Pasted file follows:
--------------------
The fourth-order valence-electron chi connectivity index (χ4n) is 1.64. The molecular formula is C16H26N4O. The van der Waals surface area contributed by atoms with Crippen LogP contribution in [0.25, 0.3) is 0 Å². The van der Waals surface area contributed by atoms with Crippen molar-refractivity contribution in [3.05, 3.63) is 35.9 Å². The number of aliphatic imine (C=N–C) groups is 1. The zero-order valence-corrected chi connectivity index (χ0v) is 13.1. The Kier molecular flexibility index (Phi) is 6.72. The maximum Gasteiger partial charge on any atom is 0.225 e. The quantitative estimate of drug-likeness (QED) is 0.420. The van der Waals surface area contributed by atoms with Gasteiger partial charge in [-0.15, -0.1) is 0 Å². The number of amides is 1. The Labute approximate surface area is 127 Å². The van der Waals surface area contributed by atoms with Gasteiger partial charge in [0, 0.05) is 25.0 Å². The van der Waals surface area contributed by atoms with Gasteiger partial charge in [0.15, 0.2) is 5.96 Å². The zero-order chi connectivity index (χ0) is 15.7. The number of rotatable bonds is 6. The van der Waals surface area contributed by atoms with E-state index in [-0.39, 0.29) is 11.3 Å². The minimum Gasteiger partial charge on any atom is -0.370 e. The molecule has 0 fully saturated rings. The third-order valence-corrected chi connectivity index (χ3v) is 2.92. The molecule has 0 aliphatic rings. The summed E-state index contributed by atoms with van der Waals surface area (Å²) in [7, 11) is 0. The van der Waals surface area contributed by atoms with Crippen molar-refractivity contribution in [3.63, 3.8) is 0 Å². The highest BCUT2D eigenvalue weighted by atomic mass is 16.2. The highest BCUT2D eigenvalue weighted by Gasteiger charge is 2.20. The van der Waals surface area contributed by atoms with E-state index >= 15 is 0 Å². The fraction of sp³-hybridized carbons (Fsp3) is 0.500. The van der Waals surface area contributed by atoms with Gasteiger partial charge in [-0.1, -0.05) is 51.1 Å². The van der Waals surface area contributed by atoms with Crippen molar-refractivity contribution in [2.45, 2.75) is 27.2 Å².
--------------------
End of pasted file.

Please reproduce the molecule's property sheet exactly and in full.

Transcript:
The fourth-order valence-electron chi connectivity index (χ4n) is 1.64. The molecular formula is C16H26N4O. The van der Waals surface area contributed by atoms with Crippen LogP contribution in [0.25, 0.3) is 0 Å². The van der Waals surface area contributed by atoms with Crippen molar-refractivity contribution in [3.05, 3.63) is 35.9 Å². The number of aliphatic imine (C=N–C) groups is 1. The zero-order valence-corrected chi connectivity index (χ0v) is 13.1. The Kier molecular flexibility index (Phi) is 6.72. The maximum Gasteiger partial charge on any atom is 0.225 e. The quantitative estimate of drug-likeness (QED) is 0.420. The van der Waals surface area contributed by atoms with Gasteiger partial charge in [-0.15, -0.1) is 0 Å². The number of amides is 1. The Labute approximate surface area is 127 Å². The van der Waals surface area contributed by atoms with Gasteiger partial charge in [0, 0.05) is 25.0 Å². The van der Waals surface area contributed by atoms with Gasteiger partial charge in [0.15, 0.2) is 5.96 Å². The zero-order chi connectivity index (χ0) is 15.7. The number of rotatable bonds is 6. The van der Waals surface area contributed by atoms with E-state index in [-0.39, 0.29) is 11.3 Å². The minimum Gasteiger partial charge on any atom is -0.370 e. The molecule has 0 fully saturated rings. The third-order valence-corrected chi connectivity index (χ3v) is 2.92. The molecule has 0 aliphatic rings. The summed E-state index contributed by atoms with van der Waals surface area (Å²) in [7, 11) is 0. The van der Waals surface area contributed by atoms with Crippen molar-refractivity contribution in [3.63, 3.8) is 0 Å². The highest BCUT2D eigenvalue weighted by atomic mass is 16.2. The highest BCUT2D eigenvalue weighted by Gasteiger charge is 2.20. The van der Waals surface area contributed by atoms with E-state index >= 15 is 0 Å². The fraction of sp³-hybridized carbons (Fsp3) is 0.500. The van der Waals surface area contributed by atoms with Gasteiger partial charge in [-0.1, -0.05) is 51.1 Å². The van der Waals surface area contributed by atoms with Crippen molar-refractivity contribution in [2.45, 2.75) is 27.2 Å².